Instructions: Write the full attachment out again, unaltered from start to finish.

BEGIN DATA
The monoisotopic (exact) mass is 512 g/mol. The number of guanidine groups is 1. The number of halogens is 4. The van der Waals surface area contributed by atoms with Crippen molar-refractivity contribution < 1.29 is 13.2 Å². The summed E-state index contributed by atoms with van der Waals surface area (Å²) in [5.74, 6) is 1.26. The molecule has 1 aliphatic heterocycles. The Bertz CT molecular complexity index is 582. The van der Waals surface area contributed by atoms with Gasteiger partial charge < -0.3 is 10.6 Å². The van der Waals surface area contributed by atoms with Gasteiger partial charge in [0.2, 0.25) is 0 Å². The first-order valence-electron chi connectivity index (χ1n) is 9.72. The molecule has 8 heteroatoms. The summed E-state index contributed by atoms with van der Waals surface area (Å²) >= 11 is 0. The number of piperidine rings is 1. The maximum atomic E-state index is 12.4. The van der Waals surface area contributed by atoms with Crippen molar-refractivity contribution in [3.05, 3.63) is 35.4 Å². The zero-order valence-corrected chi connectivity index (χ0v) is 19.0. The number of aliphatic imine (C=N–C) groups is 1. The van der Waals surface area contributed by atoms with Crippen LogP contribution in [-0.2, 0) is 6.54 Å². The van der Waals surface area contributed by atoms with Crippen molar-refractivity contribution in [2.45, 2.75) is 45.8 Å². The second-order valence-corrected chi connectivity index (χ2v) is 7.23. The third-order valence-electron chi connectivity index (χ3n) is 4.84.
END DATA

The monoisotopic (exact) mass is 512 g/mol. The number of guanidine groups is 1. The number of halogens is 4. The van der Waals surface area contributed by atoms with Crippen molar-refractivity contribution < 1.29 is 13.2 Å². The summed E-state index contributed by atoms with van der Waals surface area (Å²) in [5.74, 6) is 1.26. The molecule has 1 aliphatic heterocycles. The Bertz CT molecular complexity index is 582. The van der Waals surface area contributed by atoms with Gasteiger partial charge < -0.3 is 10.6 Å². The van der Waals surface area contributed by atoms with Gasteiger partial charge in [0.2, 0.25) is 0 Å². The first-order valence-electron chi connectivity index (χ1n) is 9.72. The molecule has 8 heteroatoms. The summed E-state index contributed by atoms with van der Waals surface area (Å²) >= 11 is 0. The number of piperidine rings is 1. The maximum atomic E-state index is 12.4. The van der Waals surface area contributed by atoms with Crippen molar-refractivity contribution in [3.05, 3.63) is 35.4 Å². The zero-order valence-corrected chi connectivity index (χ0v) is 19.0. The number of aliphatic imine (C=N–C) groups is 1. The van der Waals surface area contributed by atoms with Crippen LogP contribution in [-0.2, 0) is 6.54 Å². The van der Waals surface area contributed by atoms with Crippen molar-refractivity contribution in [2.45, 2.75) is 45.8 Å². The second-order valence-corrected chi connectivity index (χ2v) is 7.23. The third-order valence-electron chi connectivity index (χ3n) is 4.84.